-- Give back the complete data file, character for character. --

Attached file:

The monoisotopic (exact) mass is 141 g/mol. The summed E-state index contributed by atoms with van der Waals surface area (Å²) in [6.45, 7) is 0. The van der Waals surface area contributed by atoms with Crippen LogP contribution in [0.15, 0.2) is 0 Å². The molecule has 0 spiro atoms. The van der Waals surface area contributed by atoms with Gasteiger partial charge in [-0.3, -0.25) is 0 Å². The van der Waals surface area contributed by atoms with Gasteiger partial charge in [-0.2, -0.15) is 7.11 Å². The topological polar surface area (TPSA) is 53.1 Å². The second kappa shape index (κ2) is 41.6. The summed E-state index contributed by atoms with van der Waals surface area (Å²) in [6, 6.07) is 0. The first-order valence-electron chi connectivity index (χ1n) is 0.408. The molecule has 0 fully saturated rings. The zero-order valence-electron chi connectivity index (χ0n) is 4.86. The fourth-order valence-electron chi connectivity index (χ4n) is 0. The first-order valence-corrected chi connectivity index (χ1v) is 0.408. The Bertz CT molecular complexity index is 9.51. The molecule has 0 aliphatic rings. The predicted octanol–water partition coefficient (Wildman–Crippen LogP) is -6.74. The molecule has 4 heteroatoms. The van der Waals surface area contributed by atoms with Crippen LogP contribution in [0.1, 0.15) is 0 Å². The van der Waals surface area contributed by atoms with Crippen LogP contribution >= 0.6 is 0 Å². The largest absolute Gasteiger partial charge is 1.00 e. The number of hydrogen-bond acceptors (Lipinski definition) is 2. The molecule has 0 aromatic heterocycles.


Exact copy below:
The monoisotopic (exact) mass is 141 g/mol. The summed E-state index contributed by atoms with van der Waals surface area (Å²) in [6.45, 7) is 0. The van der Waals surface area contributed by atoms with Crippen LogP contribution in [0.15, 0.2) is 0 Å². The molecule has 0 spiro atoms. The van der Waals surface area contributed by atoms with Gasteiger partial charge in [-0.3, -0.25) is 0 Å². The van der Waals surface area contributed by atoms with Gasteiger partial charge in [-0.2, -0.15) is 7.11 Å². The topological polar surface area (TPSA) is 53.1 Å². The second kappa shape index (κ2) is 41.6. The summed E-state index contributed by atoms with van der Waals surface area (Å²) in [6, 6.07) is 0. The first-order valence-electron chi connectivity index (χ1n) is 0.408. The molecule has 0 fully saturated rings. The zero-order valence-electron chi connectivity index (χ0n) is 4.86. The fourth-order valence-electron chi connectivity index (χ4n) is 0. The first-order valence-corrected chi connectivity index (χ1v) is 0.408. The Bertz CT molecular complexity index is 9.51. The molecule has 0 aliphatic rings. The predicted octanol–water partition coefficient (Wildman–Crippen LogP) is -6.74. The molecule has 4 heteroatoms. The van der Waals surface area contributed by atoms with Crippen LogP contribution in [0.1, 0.15) is 0 Å². The van der Waals surface area contributed by atoms with Crippen LogP contribution >= 0.6 is 0 Å². The largest absolute Gasteiger partial charge is 1.00 e. The number of hydrogen-bond acceptors (Lipinski definition) is 2. The molecule has 0 aromatic heterocycles.